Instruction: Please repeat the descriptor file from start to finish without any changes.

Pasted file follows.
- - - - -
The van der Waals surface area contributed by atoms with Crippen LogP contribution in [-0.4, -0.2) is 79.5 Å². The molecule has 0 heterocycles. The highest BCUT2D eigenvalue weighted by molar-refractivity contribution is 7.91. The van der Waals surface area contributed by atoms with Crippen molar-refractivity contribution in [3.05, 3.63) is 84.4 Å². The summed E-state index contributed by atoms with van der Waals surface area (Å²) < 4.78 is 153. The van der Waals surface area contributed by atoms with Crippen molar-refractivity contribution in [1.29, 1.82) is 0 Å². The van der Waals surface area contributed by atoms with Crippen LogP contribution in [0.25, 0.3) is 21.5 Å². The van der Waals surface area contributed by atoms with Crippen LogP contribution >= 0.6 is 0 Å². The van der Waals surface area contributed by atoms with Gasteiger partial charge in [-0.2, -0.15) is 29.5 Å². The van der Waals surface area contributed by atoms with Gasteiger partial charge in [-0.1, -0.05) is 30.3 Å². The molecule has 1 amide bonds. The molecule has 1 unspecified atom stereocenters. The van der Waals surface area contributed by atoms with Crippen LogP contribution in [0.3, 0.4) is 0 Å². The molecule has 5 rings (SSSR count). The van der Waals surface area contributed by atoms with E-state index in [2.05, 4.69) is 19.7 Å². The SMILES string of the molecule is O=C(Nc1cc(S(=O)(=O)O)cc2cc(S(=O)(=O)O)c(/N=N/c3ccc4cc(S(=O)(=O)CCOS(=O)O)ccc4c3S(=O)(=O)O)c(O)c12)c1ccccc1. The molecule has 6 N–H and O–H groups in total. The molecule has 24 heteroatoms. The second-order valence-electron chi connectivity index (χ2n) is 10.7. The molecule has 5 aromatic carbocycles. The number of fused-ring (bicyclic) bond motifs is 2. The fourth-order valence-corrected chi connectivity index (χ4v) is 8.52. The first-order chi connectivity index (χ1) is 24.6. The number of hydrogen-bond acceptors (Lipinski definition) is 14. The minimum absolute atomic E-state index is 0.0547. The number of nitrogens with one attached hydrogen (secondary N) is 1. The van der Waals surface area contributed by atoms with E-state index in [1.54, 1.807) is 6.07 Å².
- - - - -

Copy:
The van der Waals surface area contributed by atoms with Crippen LogP contribution in [-0.4, -0.2) is 79.5 Å². The molecule has 0 heterocycles. The highest BCUT2D eigenvalue weighted by molar-refractivity contribution is 7.91. The van der Waals surface area contributed by atoms with Crippen molar-refractivity contribution in [3.05, 3.63) is 84.4 Å². The summed E-state index contributed by atoms with van der Waals surface area (Å²) < 4.78 is 153. The van der Waals surface area contributed by atoms with Crippen molar-refractivity contribution in [1.29, 1.82) is 0 Å². The van der Waals surface area contributed by atoms with Crippen LogP contribution in [0.25, 0.3) is 21.5 Å². The van der Waals surface area contributed by atoms with Crippen LogP contribution >= 0.6 is 0 Å². The van der Waals surface area contributed by atoms with Gasteiger partial charge in [-0.2, -0.15) is 29.5 Å². The van der Waals surface area contributed by atoms with Gasteiger partial charge in [-0.1, -0.05) is 30.3 Å². The molecule has 1 amide bonds. The molecule has 1 unspecified atom stereocenters. The van der Waals surface area contributed by atoms with Crippen LogP contribution in [0.3, 0.4) is 0 Å². The molecule has 5 rings (SSSR count). The van der Waals surface area contributed by atoms with E-state index in [2.05, 4.69) is 19.7 Å². The SMILES string of the molecule is O=C(Nc1cc(S(=O)(=O)O)cc2cc(S(=O)(=O)O)c(/N=N/c3ccc4cc(S(=O)(=O)CCOS(=O)O)ccc4c3S(=O)(=O)O)c(O)c12)c1ccccc1. The molecule has 6 N–H and O–H groups in total. The molecule has 24 heteroatoms. The second-order valence-electron chi connectivity index (χ2n) is 10.7. The molecule has 5 aromatic carbocycles. The number of fused-ring (bicyclic) bond motifs is 2. The fourth-order valence-corrected chi connectivity index (χ4v) is 8.52. The first-order chi connectivity index (χ1) is 24.6. The number of hydrogen-bond acceptors (Lipinski definition) is 14. The minimum absolute atomic E-state index is 0.0547. The number of nitrogens with one attached hydrogen (secondary N) is 1. The van der Waals surface area contributed by atoms with E-state index in [1.54, 1.807) is 6.07 Å².